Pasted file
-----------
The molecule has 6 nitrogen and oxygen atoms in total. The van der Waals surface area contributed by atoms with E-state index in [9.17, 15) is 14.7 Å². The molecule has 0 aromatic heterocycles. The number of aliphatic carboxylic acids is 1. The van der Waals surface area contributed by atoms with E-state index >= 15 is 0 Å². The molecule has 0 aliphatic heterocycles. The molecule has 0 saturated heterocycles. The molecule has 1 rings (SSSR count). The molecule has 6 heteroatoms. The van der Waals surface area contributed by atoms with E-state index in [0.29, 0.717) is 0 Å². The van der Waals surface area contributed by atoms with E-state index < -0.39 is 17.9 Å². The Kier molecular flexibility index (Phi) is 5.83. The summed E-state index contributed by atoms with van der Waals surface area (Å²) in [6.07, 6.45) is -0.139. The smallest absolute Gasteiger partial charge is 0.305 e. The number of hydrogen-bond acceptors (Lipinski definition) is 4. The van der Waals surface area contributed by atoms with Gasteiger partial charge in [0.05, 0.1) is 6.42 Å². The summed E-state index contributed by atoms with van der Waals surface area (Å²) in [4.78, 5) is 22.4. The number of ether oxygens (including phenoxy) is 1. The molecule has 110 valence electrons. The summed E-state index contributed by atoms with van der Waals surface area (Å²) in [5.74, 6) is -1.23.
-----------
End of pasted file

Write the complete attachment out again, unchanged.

The molecule has 6 nitrogen and oxygen atoms in total. The van der Waals surface area contributed by atoms with E-state index in [9.17, 15) is 14.7 Å². The molecule has 0 aromatic heterocycles. The number of aliphatic carboxylic acids is 1. The van der Waals surface area contributed by atoms with E-state index >= 15 is 0 Å². The molecule has 0 aliphatic heterocycles. The molecule has 0 saturated heterocycles. The molecule has 1 rings (SSSR count). The molecule has 6 heteroatoms. The van der Waals surface area contributed by atoms with E-state index in [0.29, 0.717) is 0 Å². The van der Waals surface area contributed by atoms with E-state index < -0.39 is 17.9 Å². The Kier molecular flexibility index (Phi) is 5.83. The summed E-state index contributed by atoms with van der Waals surface area (Å²) in [6.07, 6.45) is -0.139. The smallest absolute Gasteiger partial charge is 0.305 e. The number of hydrogen-bond acceptors (Lipinski definition) is 4. The van der Waals surface area contributed by atoms with Gasteiger partial charge in [0.05, 0.1) is 6.42 Å². The summed E-state index contributed by atoms with van der Waals surface area (Å²) in [4.78, 5) is 22.4. The number of ether oxygens (including phenoxy) is 1. The molecule has 110 valence electrons. The summed E-state index contributed by atoms with van der Waals surface area (Å²) in [5.74, 6) is -1.23.